My first day commuting, it was weird being up so early, in a pack of other half-awake workers, all clutching their steering wheels and squinting up at the stoplights from under their sun visors. Now, it’s routine, but I still see things with curious clarity, hyper-aware of details in the new daylight. Primarily, these are unattractive urban details, like the many telephone wires swooping along the roads, trash scattered on the highway, rust on the train bridge over the river. Weed sprouts in the concrete median turf of cigarette-butts. Anxious hunch-shouldered office drones clutching coffee cups in one hand and shouldering laptop bags. Tar drizzles on the asphalt are an electrocardiogram from hell. A faded flag flapping on top of a fast food joint, where a line of cars curls the building, getting bagged breakfasts at the window. Retail store parking lots, cracked, dark and empty. The bass rumble in the jeep ahead that’s so loud that the rear windshield wiper vibrates. And, finally, my parking spot next to the fire escape. An overturned trashcan in the muddy alley behind the office. The slam of the metal door to the worn-carpeted back hall, then quiet. And hot tea.
There is a lot of peculiar and some outright violent vocabulary in the publishing industry, perhaps in keeping with the notion that the pen is mightier that the sword. We “kill” things regularly, slashing them through with a red marks, clicking away on our computers like so many locusts eating through piles of prose. I wear headphones to keep out extra noise. The headband on them is disintegrating, peppering my hair and shoulders with black plastic specks.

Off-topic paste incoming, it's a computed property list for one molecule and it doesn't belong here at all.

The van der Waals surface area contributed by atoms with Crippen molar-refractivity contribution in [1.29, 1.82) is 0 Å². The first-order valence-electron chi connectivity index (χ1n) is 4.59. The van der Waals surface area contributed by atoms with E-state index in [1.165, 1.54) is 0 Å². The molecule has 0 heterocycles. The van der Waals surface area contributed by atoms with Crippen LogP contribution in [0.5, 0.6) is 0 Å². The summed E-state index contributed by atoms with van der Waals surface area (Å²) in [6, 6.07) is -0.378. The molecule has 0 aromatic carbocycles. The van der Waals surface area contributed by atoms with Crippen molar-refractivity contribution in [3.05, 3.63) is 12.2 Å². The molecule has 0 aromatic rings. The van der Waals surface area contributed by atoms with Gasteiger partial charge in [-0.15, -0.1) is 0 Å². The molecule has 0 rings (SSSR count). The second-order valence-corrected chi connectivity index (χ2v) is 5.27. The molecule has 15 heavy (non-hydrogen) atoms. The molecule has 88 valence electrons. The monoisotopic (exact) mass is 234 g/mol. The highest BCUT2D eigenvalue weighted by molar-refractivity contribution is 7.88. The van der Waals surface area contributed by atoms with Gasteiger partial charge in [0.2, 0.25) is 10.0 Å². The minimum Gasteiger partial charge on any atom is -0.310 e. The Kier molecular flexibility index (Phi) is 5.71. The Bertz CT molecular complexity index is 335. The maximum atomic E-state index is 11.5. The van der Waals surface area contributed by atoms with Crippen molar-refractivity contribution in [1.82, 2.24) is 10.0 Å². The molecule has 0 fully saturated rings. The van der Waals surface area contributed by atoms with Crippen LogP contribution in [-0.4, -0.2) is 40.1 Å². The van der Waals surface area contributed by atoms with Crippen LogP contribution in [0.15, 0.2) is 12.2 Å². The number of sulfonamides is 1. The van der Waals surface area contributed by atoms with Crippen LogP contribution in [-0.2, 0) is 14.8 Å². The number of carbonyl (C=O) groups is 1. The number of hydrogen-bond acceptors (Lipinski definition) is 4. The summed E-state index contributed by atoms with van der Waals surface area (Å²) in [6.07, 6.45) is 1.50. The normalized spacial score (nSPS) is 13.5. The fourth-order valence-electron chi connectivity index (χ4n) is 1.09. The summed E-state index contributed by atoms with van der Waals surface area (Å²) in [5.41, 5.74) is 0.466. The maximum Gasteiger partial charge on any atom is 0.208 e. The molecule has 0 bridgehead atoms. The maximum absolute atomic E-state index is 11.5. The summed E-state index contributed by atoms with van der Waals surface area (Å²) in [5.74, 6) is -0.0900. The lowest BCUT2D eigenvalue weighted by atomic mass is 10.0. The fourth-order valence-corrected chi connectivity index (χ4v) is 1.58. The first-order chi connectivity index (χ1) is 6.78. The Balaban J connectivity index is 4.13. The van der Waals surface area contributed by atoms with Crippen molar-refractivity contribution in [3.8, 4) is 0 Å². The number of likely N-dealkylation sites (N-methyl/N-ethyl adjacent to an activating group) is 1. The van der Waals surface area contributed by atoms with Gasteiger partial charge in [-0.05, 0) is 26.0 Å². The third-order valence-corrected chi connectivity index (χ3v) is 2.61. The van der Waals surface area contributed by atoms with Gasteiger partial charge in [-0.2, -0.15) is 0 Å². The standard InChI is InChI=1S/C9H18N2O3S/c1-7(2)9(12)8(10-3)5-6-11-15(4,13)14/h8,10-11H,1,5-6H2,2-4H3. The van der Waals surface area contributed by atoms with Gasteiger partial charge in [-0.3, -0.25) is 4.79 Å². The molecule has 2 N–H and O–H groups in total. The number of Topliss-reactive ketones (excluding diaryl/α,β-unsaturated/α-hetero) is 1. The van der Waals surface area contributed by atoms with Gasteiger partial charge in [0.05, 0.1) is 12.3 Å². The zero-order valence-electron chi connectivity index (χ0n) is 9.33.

In the evening, I gather my coat and purse and pull back into rush hour traffic. I’m weirdly sad, driving past a boarded-up restaurant where 20 years ago, I had one of my final dates with my one and only boyfriend. The wind is kicking. Brown-tinged sulfurous clouds are hanging just a hundred feet above the ground. An occasional break in the cover shows blue sky above, and off in the distance are friendlier lavender clouds, like big rolls of purple wool. Even at 70 miles an hour you can see the trees vigorously tossing—the wind is truly ferocious. The clouds boil overhead, rolling swiftly. It’s kind of ideal tornado weather, a fluffy soup of blue and gold and white. It's weird to see the clouds moving so fast as you are moving so fast--it's as if everything is turning and nothing is stable. The clouds rise steadily, now perhaps a thousand feet up, lifting, thinning and more golden, with bright fiery bursts of white sunlight and blue sky like a Baroque painting of heaven. Missing are garlands of flowers, fat cherubs, and a lovely gaggle of Muses playing instruments and smiling down benignly. And suddenly, the clouds are lower again and dark and close and the trees are bare and the wind is high, and the scene shifts from summery pastoral to the stark, wintry background of a Helga painting by Andrew Wyeth.
A gust of wind almost tears the steering wheel out of my hand and I refocus on the road. I see the wet black trunks of the pine trees on either side and hear the muffled shriek of a cargo truck pulsing past me in the left lane. My own tires churn towards the promised light, where the clouds disappear into a bright horizon. As the sun is sinking lower, it turns the underbelly of the remaining clouds white gold. Across the Savannah River. And home.